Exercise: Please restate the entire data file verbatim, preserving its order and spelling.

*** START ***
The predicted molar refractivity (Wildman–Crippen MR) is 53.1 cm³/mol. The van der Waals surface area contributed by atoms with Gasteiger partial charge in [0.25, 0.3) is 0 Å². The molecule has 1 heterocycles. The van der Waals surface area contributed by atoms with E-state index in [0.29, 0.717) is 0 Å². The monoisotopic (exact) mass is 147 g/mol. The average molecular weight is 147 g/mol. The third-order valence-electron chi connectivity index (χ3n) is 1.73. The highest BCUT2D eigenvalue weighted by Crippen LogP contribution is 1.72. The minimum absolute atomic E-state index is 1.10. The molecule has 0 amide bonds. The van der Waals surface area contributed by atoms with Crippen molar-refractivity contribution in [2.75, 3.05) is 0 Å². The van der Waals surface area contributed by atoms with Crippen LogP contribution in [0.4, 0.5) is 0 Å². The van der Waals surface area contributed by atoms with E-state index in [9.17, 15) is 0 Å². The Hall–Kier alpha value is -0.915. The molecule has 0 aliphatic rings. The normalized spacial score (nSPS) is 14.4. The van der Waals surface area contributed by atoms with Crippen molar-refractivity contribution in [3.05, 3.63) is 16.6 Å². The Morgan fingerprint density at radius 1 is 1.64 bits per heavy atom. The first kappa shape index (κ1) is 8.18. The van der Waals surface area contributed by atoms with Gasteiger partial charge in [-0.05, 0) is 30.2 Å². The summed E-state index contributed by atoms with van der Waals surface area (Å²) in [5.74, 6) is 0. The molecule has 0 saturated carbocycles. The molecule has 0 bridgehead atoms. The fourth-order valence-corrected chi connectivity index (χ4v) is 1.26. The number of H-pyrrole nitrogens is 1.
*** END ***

The predicted molar refractivity (Wildman–Crippen MR) is 53.1 cm³/mol. The van der Waals surface area contributed by atoms with Gasteiger partial charge in [0.25, 0.3) is 0 Å². The molecule has 1 heterocycles. The van der Waals surface area contributed by atoms with E-state index in [0.29, 0.717) is 0 Å². The monoisotopic (exact) mass is 147 g/mol. The average molecular weight is 147 g/mol. The third-order valence-electron chi connectivity index (χ3n) is 1.73. The highest BCUT2D eigenvalue weighted by Crippen LogP contribution is 1.72. The minimum absolute atomic E-state index is 1.10. The molecule has 0 amide bonds. The van der Waals surface area contributed by atoms with Crippen molar-refractivity contribution in [2.75, 3.05) is 0 Å². The van der Waals surface area contributed by atoms with Crippen LogP contribution in [0.4, 0.5) is 0 Å². The van der Waals surface area contributed by atoms with E-state index in [9.17, 15) is 0 Å². The Hall–Kier alpha value is -0.915. The molecule has 0 aliphatic rings. The normalized spacial score (nSPS) is 14.4. The van der Waals surface area contributed by atoms with Crippen molar-refractivity contribution in [3.05, 3.63) is 16.6 Å². The Morgan fingerprint density at radius 1 is 1.64 bits per heavy atom. The first kappa shape index (κ1) is 8.18. The van der Waals surface area contributed by atoms with Gasteiger partial charge in [-0.05, 0) is 30.2 Å². The summed E-state index contributed by atoms with van der Waals surface area (Å²) in [5.74, 6) is 0. The molecule has 0 saturated carbocycles. The molecule has 0 bridgehead atoms. The fourth-order valence-corrected chi connectivity index (χ4v) is 1.26. The number of H-pyrrole nitrogens is 1.